Let’s get this out of the way: Some of the relationships we’re highlighting here had not-so-happy endings or involved not-so-nice people. Nevertheless, the gifted jewels were extraordinary and presented in love — the real, raw, passionate love we all dream of.
Each of these 10 examples illustrates how a well-chosen gem can eloquently express profound feelings, an unwavering commitment, a wish to make amends or burning desire. From glittering grand gestures to symbolic sentimental statements, the pieces at the center of the stories below show that jewelry gift ideas are as boundless as our capacity for love.
Queen Victoria and Prince Albert
The relationship between Queen Victoria and Prince Albert was famously marked by the exchange of many, many trasures, all imbued with the poetry of love and the power of symbolism. One of the first gifts Prince Albert sent to his then fiancée was a gold brooch set with a porcelain orange blossom. A symbol of purity, innocence and fertility, the fragrant flower has long been associated with brides, and on her wedding day, the Queen wore sprays of the bloom in her hair and tucked into the bodice of her gown.
Orange blossoms remained a theme in gifts given throughout their marriage. Particularly special was the ornate headdress presented on their sixth anniversary, in 1846, which incorporates four small green enamel oranges, one for each of their four children at the time (there were to be many more “oranges” in their future).
Elizabeth Taylor and Richard Burton
Every jewelry enthusiast has a favorite Elizabeth Taylor and Richard Burton story. For many, it will involve a certain diamond, but anyone who has read Taylor’s My Love Affair with Jewelry will have a special fondness for this anecdote: In 1968, after a serious fight while Burton was filming a movie in Rome with Sophia Loren (too much flirting!), Taylor returned to the U.S. for some space and to seek medical attention for the stomach pains she was experiencing. She ended up having an appendectomy.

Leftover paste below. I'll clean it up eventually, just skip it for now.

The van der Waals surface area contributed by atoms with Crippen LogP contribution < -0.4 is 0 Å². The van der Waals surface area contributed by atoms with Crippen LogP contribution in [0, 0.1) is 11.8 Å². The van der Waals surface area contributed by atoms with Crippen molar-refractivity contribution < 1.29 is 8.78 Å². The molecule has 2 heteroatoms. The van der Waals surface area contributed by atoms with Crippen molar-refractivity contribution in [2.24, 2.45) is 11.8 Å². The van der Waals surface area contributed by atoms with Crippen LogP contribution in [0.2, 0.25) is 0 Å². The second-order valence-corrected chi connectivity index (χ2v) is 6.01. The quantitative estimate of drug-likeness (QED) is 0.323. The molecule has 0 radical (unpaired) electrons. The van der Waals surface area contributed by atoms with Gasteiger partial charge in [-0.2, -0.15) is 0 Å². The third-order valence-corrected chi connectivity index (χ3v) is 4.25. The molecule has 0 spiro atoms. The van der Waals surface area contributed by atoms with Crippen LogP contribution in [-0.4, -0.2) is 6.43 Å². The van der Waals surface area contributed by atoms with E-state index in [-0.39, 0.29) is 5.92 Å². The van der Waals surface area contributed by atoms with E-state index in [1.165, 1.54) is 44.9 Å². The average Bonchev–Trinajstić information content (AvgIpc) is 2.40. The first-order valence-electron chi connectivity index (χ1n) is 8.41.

Burton was so stricken by the news, and by remorse, that he rushed to her bedside, where, Taylor writes, “we were squeezing the air out of each other and kissing each other and crying.” Next, Burton presented her with a Van Cleef & Arpels pavé-diamond heart-shaped pendant suspended from a diamond choker. Clearly, Taylor notes in the book: “That man knew how to make up!”
Princess Margaret and Lord Snowdon
Their relationship rivals the Taylor-Burton romance in turbulence. Nevertheless, Lord Snowden — a.k.a. Antony Armstrong-Jones — demonstrated a keen appreciation of Princess Margaret’s inimitable style as well as her complexities in presenting her with a trio of large floral diamond brooches as a wedding gift. The pieces are glitzy but wearable, more sculptural and modern than the heirlooms that constituted her finest pieces, and their pointy petals were perhaps a nod to Margaret’s edgy nature and sharp wit.
The fraught marriage ended badly, of course, but the brooches were recast as an emblem of enduring love when the princess had Wartski London transform them into a tiara at for her daughter Lady Sarah Armstrong-Jones’s wedding in 1994.
Grace Kelly and Prince Rainier
There’s a fairy-tale element to any love story that involves a royal and a commoner. Grace Kelly, of course, was an uncommon commoner — with her exceptional beauty and elegance, the American actress had more than enough princess pedigree to make her a suitable match for Prince Rainier of Monaco. And in 1956, his royal highness famously commissioned Van Cleef & Arpels in New York to create a betrothal gift befitting such a bride: a platinum, pearl and diamond parure comprising a three-strand necklace, a three-strand bracelet, ear clips and a ring.
It was an inspired purchase. As author and jewelry specialist Beth Bernstein writes in her book If These Jewels Could Talk: “In her always regal style, Princess Grace wore this suite of pearls for many years after their marriage. After their wedding, . . . Van Cleef & Arpels became the jewelers to the Principality of Monaco . . . and went on to design more personalized pieces for the princess, such as her jeweled animal clips as well as the styles she would wear for royal outings.”
Jennifer Lopez and Alex Rodriguez